Subject RE: [ib-support] query plan
Author Pavel Cisar

On 1 May 2003 at 14:49, Svein Erling Tysvær wrote:

> It surprised me that Fb chose to use an index for the smaller table if
> it can choose which table to index.

> Also, I didn't understand why
> produce a plan that references the tables,

You are a very careful reader :-) I've just edited the statement to make
it shorter to avoid line wrapping, and left plan as it was for clarity.

> Still, I don't understand your original answer to the question that
> was asked when you said (or at least, I read) that Firebird couldn't
> choose a plan that avoided using natural. Sure, it chose a plan using
> natural for one table (which may or may not be the best solution),
> but it ought to have been possible for Fb to have chosen another plan
> using indexes for all tables all the time there were a limiting
> where-clause covering indexed fields on the left side of the left
> join.

Well, you seems puzzled by how server actually use indices for joins and
where filter conditions. They may or may not use index, but in either
case, the basic algorythm for data retrieval and join is the same. If
index is used, it's used just to create a bitmap of relevant rows that
are then read by normal way. So server actually always use "natural" scan
in the sense how it's understand by many developers. That is, indices are
used BEFORE rows are read to construct a (sparse) bitmap of relevant
rows, not as part of actual lookup (i.e. get a row from left, take a
value and look it up in index then go for row in right set and so on, how
index lookup loop are usually constructed). Keyword NATURAL in plan means
that no index would be used to narrow the set, so all rows are evaluated.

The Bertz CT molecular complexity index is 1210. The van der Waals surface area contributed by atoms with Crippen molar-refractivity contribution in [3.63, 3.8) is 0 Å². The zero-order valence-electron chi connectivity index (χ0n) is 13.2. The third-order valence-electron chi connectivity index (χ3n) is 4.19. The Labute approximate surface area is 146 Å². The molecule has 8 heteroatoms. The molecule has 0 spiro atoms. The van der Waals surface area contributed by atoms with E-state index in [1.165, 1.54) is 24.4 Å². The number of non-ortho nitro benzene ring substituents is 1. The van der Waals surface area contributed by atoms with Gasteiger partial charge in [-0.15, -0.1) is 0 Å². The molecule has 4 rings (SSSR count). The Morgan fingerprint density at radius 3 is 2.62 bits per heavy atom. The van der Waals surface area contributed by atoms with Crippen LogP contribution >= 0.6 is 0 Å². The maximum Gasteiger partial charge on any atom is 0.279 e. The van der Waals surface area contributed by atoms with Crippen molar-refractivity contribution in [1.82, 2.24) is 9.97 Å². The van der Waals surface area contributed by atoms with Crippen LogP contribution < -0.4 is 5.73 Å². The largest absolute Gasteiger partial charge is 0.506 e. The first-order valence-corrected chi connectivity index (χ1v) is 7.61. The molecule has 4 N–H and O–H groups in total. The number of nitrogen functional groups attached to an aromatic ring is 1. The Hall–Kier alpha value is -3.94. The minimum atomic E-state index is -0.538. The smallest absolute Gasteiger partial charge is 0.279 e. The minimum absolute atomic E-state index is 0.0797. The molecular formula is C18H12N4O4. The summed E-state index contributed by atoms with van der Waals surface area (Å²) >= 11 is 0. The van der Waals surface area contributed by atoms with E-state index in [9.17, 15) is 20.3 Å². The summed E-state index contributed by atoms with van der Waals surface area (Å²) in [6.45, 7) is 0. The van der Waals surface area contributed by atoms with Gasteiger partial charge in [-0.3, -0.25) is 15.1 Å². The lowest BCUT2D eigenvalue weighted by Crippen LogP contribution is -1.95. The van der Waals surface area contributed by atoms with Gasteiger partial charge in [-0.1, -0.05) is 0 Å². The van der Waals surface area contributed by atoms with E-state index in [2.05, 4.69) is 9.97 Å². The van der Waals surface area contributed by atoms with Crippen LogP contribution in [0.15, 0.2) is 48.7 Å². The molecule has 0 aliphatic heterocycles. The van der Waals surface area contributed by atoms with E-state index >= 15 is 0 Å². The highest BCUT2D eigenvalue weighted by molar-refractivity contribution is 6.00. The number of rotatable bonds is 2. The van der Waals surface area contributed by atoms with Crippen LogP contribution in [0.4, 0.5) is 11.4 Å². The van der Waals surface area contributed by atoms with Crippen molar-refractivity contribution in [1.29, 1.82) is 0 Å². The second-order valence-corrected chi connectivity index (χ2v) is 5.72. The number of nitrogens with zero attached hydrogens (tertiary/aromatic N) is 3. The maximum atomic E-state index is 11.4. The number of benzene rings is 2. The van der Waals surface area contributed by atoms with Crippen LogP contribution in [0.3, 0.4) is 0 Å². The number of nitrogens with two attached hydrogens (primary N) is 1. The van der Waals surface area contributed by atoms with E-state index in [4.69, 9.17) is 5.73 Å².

NATURAL may be an outcome of filter condition absence, absence of index
that match the condition or bad characteristics of matching index.

Of course, indices could also be used to read rows in the order of index,
but that's related to order by/group by, not joins and where clause (in
plan you'll see it as ORDER instead INDEX).

So the contribution of index in Firebird to speed up data retrieval is in
possibility to identify relevant rows beforehand (with less I/O
operations) and then go just for relevant data pages, not in the speed of
search in index itself. What really matter for speed is the total number
of pages read. With joins it come into play also the size of all data
sets in pages (including intermediate products) and the order in which
they are processed (smaller are better on the right - as pages of right
set are usually accessed multiple times). What may look faster is not
always really faster when you count the I/O operations needed. Of course,
optimizer works only with approximate numbers, false numbers (outdated
index statistics) and pure speculations (size of intermediate products).
It was also broken and used bogus plans for some conditions, but Arno
fixed a lot of them.

Best regards
Pavel Cisar

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